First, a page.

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The Crystalline World of Ice Sculpture Festivals

Skiing, ice skating, hockey, and luge aren’t the only competitions that take place in the wintertime. Across, the globe there are an abundance of ice and snow sculpture festivals and contests, and taking home a top prize from one of these events is a dream come true for many ice sculptors from Long Island. From China to Alaska, these festivals showcase the breathtaking beauty of clear, crystalline ice sculptures and draw intention to the skill and dedication of ice sculptors from Long Island and across the globe.

One of the premiere festivals is the Harbin International Ice and Snow Sculpture Festival in Harbin, China, the birthplace of the art of ice sculpture. The festival was founded in 1963, suspended during the Cultural Revolution, and reinstituted in 1985. Today, it is one of the largest such festivals in the world and lasts one month, beginning on January 5 every year. Ice sculptors from Long Island and elsewhere are invited to carve huge blocks of ice that have been drawn from the Songhua River, and at night the sculptures are lit with colored lights, creating the effect of a glowing glass city.

The Sapporo Snow Festival is another Mecca for ice sculptors from Long Island. The festival has been in existence since 1950 when six high school students built huge snow sculptures in a local park. It has now grown to an international event featuring over 400 snow and ice sculptures from teams around the world. Cultural performances also take place on stages made of ice.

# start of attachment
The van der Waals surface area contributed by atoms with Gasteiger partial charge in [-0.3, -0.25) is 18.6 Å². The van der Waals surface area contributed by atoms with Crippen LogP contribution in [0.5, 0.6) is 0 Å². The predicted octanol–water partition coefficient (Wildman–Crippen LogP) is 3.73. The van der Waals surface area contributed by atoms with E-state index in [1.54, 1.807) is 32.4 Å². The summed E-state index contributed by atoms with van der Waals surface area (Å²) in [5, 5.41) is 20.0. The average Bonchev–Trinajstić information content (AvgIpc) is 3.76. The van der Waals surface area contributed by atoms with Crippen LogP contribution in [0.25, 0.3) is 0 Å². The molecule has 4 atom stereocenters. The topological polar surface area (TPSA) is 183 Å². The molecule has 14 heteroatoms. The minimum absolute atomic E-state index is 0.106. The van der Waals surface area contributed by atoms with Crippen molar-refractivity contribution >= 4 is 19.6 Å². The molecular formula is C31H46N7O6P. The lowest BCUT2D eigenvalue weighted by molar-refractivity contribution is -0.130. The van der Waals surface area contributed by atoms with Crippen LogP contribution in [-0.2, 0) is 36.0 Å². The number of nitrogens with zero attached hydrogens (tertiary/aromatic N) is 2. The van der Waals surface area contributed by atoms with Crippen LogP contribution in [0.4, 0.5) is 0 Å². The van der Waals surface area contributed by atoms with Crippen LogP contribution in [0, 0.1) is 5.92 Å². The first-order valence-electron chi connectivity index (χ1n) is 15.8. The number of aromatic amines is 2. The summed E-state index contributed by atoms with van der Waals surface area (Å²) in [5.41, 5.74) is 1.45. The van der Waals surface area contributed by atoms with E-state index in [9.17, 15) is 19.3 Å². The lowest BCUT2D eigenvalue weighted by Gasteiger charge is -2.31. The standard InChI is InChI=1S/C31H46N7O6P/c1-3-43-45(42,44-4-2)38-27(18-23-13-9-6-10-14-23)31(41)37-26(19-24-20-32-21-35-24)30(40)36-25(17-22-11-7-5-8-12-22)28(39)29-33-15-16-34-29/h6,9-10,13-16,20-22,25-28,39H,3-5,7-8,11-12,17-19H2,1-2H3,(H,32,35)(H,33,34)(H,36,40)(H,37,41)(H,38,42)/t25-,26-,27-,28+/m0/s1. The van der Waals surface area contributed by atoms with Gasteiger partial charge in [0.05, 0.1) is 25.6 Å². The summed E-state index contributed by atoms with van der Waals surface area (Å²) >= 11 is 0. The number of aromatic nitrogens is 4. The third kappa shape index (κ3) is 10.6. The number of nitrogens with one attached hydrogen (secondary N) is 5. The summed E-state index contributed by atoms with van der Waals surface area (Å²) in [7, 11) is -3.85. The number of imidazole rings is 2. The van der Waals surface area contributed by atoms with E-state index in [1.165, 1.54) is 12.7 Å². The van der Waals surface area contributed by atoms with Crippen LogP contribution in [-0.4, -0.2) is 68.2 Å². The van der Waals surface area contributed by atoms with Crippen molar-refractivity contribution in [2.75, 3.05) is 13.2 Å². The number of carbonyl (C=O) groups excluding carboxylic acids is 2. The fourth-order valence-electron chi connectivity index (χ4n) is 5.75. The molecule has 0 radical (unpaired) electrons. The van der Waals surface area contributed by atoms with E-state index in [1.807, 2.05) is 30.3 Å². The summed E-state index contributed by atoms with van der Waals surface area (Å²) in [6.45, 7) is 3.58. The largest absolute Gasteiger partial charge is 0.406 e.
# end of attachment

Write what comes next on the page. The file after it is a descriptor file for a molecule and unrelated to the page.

Domestically, ice sculptors from Long Island take part in the World Ice Art Championship in Fairbanks, Alaska, the largest such contest in the world. Each year, it attracts over 100 ice sculptors from across the globe. There are three divisions to the contest, and each of these divisions is divided into realistic and abstract sculptures. The most popular event is the Single Block Classic, in which teams of two create an icy art work from a block measuring 5 ft x 8 ft x 3 ft. The creation takes place over two days, and participants are not allowed to use any large machinery. The Multiblock Classic allows teams of four to create sculptures from twelve blocks of ice measuring 4 ft x4 ft x 3 ft each; these artists are allowed to use machinery. The final division of the competition is the Fairbanks Open. It is not judged, and amateurs as well as world-class sculptors take part.

Ice sculptors from Long Island dream of participating in one of these festivals. And to win a prize at the World Championship is a dream come true. As the Oscars are to film making and the Olympics are to skiing, the Fairbanks Championship is to ice sculpting. It is also a great way to draw much-deserved attention to the talent, dedication, and beautiful art of ice sculptors.

An ice sculptors in Long Island can add their special touch of elegance to your reception and create an image that your guests won’t soon forget. For more details, visit the website.

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